Moving at the Speed of Creativity by Wesley Fryer

More Than Bandwidth: FCC Should Address Content Filtering in Schools

(cross-posted from

In his May 5, 2013 article in the San Francisco Chronicle, “FCC priority should be faster bandwidth,” Blair Levin contends the FCC should focus on increasing available Internet bandwidth in U.S. communities. He compares available access speeds and prices in United States cities to Japan, which is leaps and bounds faster and cheaper.

Levin is correct to argue the United States government needs to adopt policies to promote faster broadband access. The FCC and other government agencies also need to pay attention to continuing policies of draconian content filtering in many public schools, however, which sadly remain opaque or hidden to most community constituents besides students and teachers. While some school districts have adopted more balanced approaches to content filtering in the past several years, allowing teachers to bypass content filters and allowing greater student access to websites for interactive publishing, we still have a long way to go. The FCC and other government agencies could do a lot of good by promoting research and amplifying research that highlights these restrictive content filtering policies in some schools.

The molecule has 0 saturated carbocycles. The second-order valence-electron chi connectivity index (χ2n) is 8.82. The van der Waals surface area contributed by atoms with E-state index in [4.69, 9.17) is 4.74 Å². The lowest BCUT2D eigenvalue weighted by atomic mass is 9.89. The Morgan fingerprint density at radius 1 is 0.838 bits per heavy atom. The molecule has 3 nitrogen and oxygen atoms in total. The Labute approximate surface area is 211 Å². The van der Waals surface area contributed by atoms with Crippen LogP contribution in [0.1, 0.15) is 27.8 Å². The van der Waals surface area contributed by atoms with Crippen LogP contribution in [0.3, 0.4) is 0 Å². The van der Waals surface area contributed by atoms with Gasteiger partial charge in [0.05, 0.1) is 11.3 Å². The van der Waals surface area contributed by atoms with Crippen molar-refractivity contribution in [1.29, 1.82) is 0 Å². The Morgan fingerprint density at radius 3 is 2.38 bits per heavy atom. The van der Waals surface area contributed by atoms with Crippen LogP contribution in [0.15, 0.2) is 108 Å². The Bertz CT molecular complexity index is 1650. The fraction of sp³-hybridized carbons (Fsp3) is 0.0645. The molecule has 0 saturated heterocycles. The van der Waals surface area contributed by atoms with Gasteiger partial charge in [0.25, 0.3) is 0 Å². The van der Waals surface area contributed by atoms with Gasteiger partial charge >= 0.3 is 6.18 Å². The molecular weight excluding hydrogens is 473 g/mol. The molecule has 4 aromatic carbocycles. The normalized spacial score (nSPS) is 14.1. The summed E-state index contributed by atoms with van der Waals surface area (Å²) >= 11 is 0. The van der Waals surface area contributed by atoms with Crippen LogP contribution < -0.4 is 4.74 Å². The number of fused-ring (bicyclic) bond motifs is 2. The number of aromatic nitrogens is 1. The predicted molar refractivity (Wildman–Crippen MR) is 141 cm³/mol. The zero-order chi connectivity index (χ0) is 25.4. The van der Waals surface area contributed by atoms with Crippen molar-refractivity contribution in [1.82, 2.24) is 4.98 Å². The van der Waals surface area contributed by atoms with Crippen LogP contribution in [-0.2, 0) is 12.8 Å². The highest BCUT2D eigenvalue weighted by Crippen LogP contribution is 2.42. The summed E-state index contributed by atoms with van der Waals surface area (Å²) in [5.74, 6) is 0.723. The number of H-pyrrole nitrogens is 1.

As educators and advocates for blended learning in our schools, we need to find ways in upcoming months to highlight the digital divide that continues between school and business Internet access in the United States. Many school districts and school leaders continue to resist the imperative to help learners of all ages become responsible publishers online. As more educators work to Map Media to the Common Core in the years ahead, hopefully these dynamics can constructively change without intervention from the federal government.

If you are an academic researcher or someone interested in research to promote improvement in schools, consider researching the need for balanced filtering in education.

Balanced filtering

Hat tip to Doug Levin for sharing this article link via Twitter.

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